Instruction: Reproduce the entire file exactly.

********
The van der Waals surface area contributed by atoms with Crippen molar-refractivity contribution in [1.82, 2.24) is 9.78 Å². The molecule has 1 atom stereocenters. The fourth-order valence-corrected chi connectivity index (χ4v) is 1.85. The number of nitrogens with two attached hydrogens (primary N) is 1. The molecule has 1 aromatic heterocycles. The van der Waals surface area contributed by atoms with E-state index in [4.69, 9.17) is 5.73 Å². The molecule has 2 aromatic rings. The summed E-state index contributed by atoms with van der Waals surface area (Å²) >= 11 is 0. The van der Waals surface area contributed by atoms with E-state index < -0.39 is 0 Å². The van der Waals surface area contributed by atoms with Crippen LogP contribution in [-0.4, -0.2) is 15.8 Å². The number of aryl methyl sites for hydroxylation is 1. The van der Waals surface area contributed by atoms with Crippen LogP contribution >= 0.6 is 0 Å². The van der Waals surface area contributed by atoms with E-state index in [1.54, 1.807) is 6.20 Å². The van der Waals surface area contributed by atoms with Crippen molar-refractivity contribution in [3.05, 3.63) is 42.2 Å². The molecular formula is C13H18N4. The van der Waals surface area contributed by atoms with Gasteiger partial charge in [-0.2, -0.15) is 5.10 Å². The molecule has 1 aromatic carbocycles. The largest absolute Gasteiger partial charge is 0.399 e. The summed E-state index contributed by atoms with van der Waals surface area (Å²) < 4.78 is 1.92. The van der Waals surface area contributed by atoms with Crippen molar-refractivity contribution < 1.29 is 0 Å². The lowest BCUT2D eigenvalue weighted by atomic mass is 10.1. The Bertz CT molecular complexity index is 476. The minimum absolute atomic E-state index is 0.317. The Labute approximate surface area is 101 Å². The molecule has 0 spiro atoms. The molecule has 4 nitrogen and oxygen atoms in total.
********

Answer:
The van der Waals surface area contributed by atoms with Crippen molar-refractivity contribution in [1.82, 2.24) is 9.78 Å². The molecule has 1 atom stereocenters. The fourth-order valence-corrected chi connectivity index (χ4v) is 1.85. The number of nitrogens with two attached hydrogens (primary N) is 1. The molecule has 1 aromatic heterocycles. The van der Waals surface area contributed by atoms with E-state index in [4.69, 9.17) is 5.73 Å². The molecule has 2 aromatic rings. The summed E-state index contributed by atoms with van der Waals surface area (Å²) >= 11 is 0. The van der Waals surface area contributed by atoms with E-state index < -0.39 is 0 Å². The van der Waals surface area contributed by atoms with Crippen LogP contribution in [-0.4, -0.2) is 15.8 Å². The number of aryl methyl sites for hydroxylation is 1. The van der Waals surface area contributed by atoms with Crippen LogP contribution >= 0.6 is 0 Å². The van der Waals surface area contributed by atoms with E-state index in [1.54, 1.807) is 6.20 Å². The van der Waals surface area contributed by atoms with Crippen molar-refractivity contribution in [3.05, 3.63) is 42.2 Å². The molecular formula is C13H18N4. The van der Waals surface area contributed by atoms with Gasteiger partial charge in [-0.2, -0.15) is 5.10 Å². The molecule has 1 aromatic carbocycles. The largest absolute Gasteiger partial charge is 0.399 e. The summed E-state index contributed by atoms with van der Waals surface area (Å²) < 4.78 is 1.92. The van der Waals surface area contributed by atoms with Crippen molar-refractivity contribution < 1.29 is 0 Å². The lowest BCUT2D eigenvalue weighted by atomic mass is 10.1. The Bertz CT molecular complexity index is 476. The minimum absolute atomic E-state index is 0.317. The Labute approximate surface area is 101 Å². The molecule has 0 spiro atoms. The molecule has 4 nitrogen and oxygen atoms in total.